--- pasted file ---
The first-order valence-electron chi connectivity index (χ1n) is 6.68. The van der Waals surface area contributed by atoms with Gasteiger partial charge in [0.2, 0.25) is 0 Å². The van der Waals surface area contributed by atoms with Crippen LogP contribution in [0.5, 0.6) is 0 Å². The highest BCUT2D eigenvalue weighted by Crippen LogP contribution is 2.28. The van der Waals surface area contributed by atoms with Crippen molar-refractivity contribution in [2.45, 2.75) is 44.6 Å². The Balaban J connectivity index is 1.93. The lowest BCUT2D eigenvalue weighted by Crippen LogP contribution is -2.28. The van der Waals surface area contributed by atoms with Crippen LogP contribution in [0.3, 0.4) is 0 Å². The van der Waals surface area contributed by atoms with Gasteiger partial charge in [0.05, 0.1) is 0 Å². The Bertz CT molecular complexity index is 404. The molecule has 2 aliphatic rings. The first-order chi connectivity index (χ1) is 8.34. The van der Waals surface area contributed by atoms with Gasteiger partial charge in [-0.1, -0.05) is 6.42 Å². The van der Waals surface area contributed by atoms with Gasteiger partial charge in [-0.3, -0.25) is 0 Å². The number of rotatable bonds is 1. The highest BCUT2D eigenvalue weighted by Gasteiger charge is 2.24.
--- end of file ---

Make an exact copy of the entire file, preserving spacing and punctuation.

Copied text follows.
The first-order valence-electron chi connectivity index (χ1n) is 6.68. The van der Waals surface area contributed by atoms with Gasteiger partial charge in [0.2, 0.25) is 0 Å². The van der Waals surface area contributed by atoms with Crippen LogP contribution in [0.5, 0.6) is 0 Å². The highest BCUT2D eigenvalue weighted by Crippen LogP contribution is 2.28. The van der Waals surface area contributed by atoms with Crippen molar-refractivity contribution in [2.45, 2.75) is 44.6 Å². The Balaban J connectivity index is 1.93. The lowest BCUT2D eigenvalue weighted by Crippen LogP contribution is -2.28. The van der Waals surface area contributed by atoms with Crippen LogP contribution in [0.3, 0.4) is 0 Å². The van der Waals surface area contributed by atoms with Gasteiger partial charge in [0.05, 0.1) is 0 Å². The Bertz CT molecular complexity index is 404. The molecule has 2 aliphatic rings. The first-order chi connectivity index (χ1) is 8.34. The van der Waals surface area contributed by atoms with Gasteiger partial charge in [-0.1, -0.05) is 6.42 Å². The van der Waals surface area contributed by atoms with Gasteiger partial charge in [-0.3, -0.25) is 0 Å². The number of rotatable bonds is 1. The highest BCUT2D eigenvalue weighted by Gasteiger charge is 2.24.